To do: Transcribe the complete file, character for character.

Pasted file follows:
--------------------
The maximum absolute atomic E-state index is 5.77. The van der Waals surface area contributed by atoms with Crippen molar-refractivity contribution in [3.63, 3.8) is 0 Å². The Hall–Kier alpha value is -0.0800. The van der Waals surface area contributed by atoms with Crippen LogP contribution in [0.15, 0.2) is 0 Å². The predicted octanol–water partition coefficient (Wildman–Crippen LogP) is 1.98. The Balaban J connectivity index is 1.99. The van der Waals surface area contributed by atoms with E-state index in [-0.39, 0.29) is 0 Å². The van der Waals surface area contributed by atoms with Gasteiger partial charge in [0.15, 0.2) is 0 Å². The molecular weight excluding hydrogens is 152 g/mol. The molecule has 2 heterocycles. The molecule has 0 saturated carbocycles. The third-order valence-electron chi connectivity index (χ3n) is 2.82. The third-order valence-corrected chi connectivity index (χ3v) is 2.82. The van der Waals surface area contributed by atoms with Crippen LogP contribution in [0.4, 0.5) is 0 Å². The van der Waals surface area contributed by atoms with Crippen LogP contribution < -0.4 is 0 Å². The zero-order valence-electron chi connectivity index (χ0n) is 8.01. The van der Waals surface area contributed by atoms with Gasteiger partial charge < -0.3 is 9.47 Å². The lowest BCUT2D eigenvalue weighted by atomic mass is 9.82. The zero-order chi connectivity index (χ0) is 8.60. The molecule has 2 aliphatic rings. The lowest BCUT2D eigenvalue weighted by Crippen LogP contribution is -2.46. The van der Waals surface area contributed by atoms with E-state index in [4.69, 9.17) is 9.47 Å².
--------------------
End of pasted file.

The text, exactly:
The maximum absolute atomic E-state index is 5.77. The van der Waals surface area contributed by atoms with Crippen molar-refractivity contribution in [3.63, 3.8) is 0 Å². The Hall–Kier alpha value is -0.0800. The van der Waals surface area contributed by atoms with Crippen LogP contribution in [0.15, 0.2) is 0 Å². The predicted octanol–water partition coefficient (Wildman–Crippen LogP) is 1.98. The Balaban J connectivity index is 1.99. The van der Waals surface area contributed by atoms with E-state index in [-0.39, 0.29) is 0 Å². The van der Waals surface area contributed by atoms with Gasteiger partial charge in [0.15, 0.2) is 0 Å². The molecular weight excluding hydrogens is 152 g/mol. The molecule has 2 heterocycles. The molecule has 0 saturated carbocycles. The third-order valence-electron chi connectivity index (χ3n) is 2.82. The third-order valence-corrected chi connectivity index (χ3v) is 2.82. The van der Waals surface area contributed by atoms with Crippen LogP contribution in [0.4, 0.5) is 0 Å². The van der Waals surface area contributed by atoms with Crippen LogP contribution < -0.4 is 0 Å². The zero-order valence-electron chi connectivity index (χ0n) is 8.01. The van der Waals surface area contributed by atoms with Gasteiger partial charge < -0.3 is 9.47 Å². The lowest BCUT2D eigenvalue weighted by atomic mass is 9.82. The zero-order chi connectivity index (χ0) is 8.60. The molecule has 2 aliphatic rings. The lowest BCUT2D eigenvalue weighted by Crippen LogP contribution is -2.46. The van der Waals surface area contributed by atoms with E-state index in [4.69, 9.17) is 9.47 Å².